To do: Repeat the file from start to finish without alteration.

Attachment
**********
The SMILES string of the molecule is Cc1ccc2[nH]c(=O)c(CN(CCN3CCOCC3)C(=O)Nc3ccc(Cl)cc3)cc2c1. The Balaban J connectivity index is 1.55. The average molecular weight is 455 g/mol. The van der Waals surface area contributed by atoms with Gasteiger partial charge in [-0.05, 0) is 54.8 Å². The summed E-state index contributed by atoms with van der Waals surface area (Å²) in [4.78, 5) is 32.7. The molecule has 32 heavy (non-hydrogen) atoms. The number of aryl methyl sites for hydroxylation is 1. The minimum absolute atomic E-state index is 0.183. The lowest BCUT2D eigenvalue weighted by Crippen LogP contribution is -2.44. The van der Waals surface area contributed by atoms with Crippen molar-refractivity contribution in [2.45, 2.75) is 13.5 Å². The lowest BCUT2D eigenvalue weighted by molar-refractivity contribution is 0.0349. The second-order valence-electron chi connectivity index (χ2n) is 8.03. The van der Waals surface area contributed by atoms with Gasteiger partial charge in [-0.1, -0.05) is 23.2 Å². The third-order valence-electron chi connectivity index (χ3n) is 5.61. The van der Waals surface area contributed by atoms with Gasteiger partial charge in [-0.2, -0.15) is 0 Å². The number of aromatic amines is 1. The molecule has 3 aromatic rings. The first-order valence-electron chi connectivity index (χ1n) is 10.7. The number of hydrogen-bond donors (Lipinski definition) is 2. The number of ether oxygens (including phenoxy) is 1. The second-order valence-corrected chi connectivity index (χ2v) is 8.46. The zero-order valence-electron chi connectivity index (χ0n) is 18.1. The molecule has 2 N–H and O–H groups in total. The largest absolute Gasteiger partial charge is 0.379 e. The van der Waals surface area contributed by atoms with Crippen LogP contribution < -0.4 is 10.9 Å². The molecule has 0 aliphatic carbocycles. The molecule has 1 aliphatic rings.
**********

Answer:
The SMILES string of the molecule is Cc1ccc2[nH]c(=O)c(CN(CCN3CCOCC3)C(=O)Nc3ccc(Cl)cc3)cc2c1. The Balaban J connectivity index is 1.55. The average molecular weight is 455 g/mol. The van der Waals surface area contributed by atoms with Gasteiger partial charge in [-0.05, 0) is 54.8 Å². The summed E-state index contributed by atoms with van der Waals surface area (Å²) in [4.78, 5) is 32.7. The molecule has 32 heavy (non-hydrogen) atoms. The number of aryl methyl sites for hydroxylation is 1. The minimum absolute atomic E-state index is 0.183. The lowest BCUT2D eigenvalue weighted by Crippen LogP contribution is -2.44. The van der Waals surface area contributed by atoms with Crippen molar-refractivity contribution in [2.45, 2.75) is 13.5 Å². The lowest BCUT2D eigenvalue weighted by molar-refractivity contribution is 0.0349. The second-order valence-electron chi connectivity index (χ2n) is 8.03. The van der Waals surface area contributed by atoms with Gasteiger partial charge in [-0.1, -0.05) is 23.2 Å². The third-order valence-electron chi connectivity index (χ3n) is 5.61. The van der Waals surface area contributed by atoms with Gasteiger partial charge in [-0.2, -0.15) is 0 Å². The number of aromatic amines is 1. The molecule has 3 aromatic rings. The first-order valence-electron chi connectivity index (χ1n) is 10.7. The number of hydrogen-bond donors (Lipinski definition) is 2. The number of ether oxygens (including phenoxy) is 1. The second-order valence-corrected chi connectivity index (χ2v) is 8.46. The zero-order valence-electron chi connectivity index (χ0n) is 18.1. The molecule has 2 N–H and O–H groups in total. The largest absolute Gasteiger partial charge is 0.379 e. The van der Waals surface area contributed by atoms with Crippen LogP contribution < -0.4 is 10.9 Å². The molecule has 0 aliphatic carbocycles. The molecule has 1 aliphatic rings.